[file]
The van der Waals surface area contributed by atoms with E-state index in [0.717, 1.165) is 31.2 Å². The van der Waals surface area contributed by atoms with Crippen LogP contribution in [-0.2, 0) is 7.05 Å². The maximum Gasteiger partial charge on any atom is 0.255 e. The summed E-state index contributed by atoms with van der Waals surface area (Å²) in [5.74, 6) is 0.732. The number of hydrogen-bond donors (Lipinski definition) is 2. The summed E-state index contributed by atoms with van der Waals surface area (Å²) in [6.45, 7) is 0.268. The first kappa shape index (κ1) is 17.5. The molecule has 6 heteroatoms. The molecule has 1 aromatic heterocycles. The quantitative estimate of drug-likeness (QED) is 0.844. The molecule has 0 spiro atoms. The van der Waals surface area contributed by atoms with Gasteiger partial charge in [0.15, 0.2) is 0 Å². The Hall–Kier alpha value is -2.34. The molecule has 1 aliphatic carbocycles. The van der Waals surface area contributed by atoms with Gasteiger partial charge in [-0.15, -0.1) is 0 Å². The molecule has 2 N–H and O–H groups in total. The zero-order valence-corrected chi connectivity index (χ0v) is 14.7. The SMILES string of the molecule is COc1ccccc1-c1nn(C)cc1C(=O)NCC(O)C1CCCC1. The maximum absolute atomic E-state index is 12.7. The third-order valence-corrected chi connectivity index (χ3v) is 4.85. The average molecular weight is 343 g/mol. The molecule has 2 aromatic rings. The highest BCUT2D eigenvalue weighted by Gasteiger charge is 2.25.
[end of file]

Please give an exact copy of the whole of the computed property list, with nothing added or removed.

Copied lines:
The van der Waals surface area contributed by atoms with E-state index in [0.717, 1.165) is 31.2 Å². The van der Waals surface area contributed by atoms with Crippen LogP contribution in [-0.2, 0) is 7.05 Å². The maximum Gasteiger partial charge on any atom is 0.255 e. The summed E-state index contributed by atoms with van der Waals surface area (Å²) in [5.74, 6) is 0.732. The number of hydrogen-bond donors (Lipinski definition) is 2. The summed E-state index contributed by atoms with van der Waals surface area (Å²) in [6.45, 7) is 0.268. The first kappa shape index (κ1) is 17.5. The molecule has 6 heteroatoms. The molecule has 1 aromatic heterocycles. The quantitative estimate of drug-likeness (QED) is 0.844. The molecule has 0 spiro atoms. The van der Waals surface area contributed by atoms with Gasteiger partial charge in [0.15, 0.2) is 0 Å². The Hall–Kier alpha value is -2.34. The molecule has 1 aliphatic carbocycles. The van der Waals surface area contributed by atoms with Gasteiger partial charge in [-0.15, -0.1) is 0 Å². The molecule has 2 N–H and O–H groups in total. The zero-order valence-corrected chi connectivity index (χ0v) is 14.7. The SMILES string of the molecule is COc1ccccc1-c1nn(C)cc1C(=O)NCC(O)C1CCCC1. The maximum absolute atomic E-state index is 12.7. The third-order valence-corrected chi connectivity index (χ3v) is 4.85. The average molecular weight is 343 g/mol. The molecule has 2 aromatic rings. The highest BCUT2D eigenvalue weighted by Gasteiger charge is 2.25.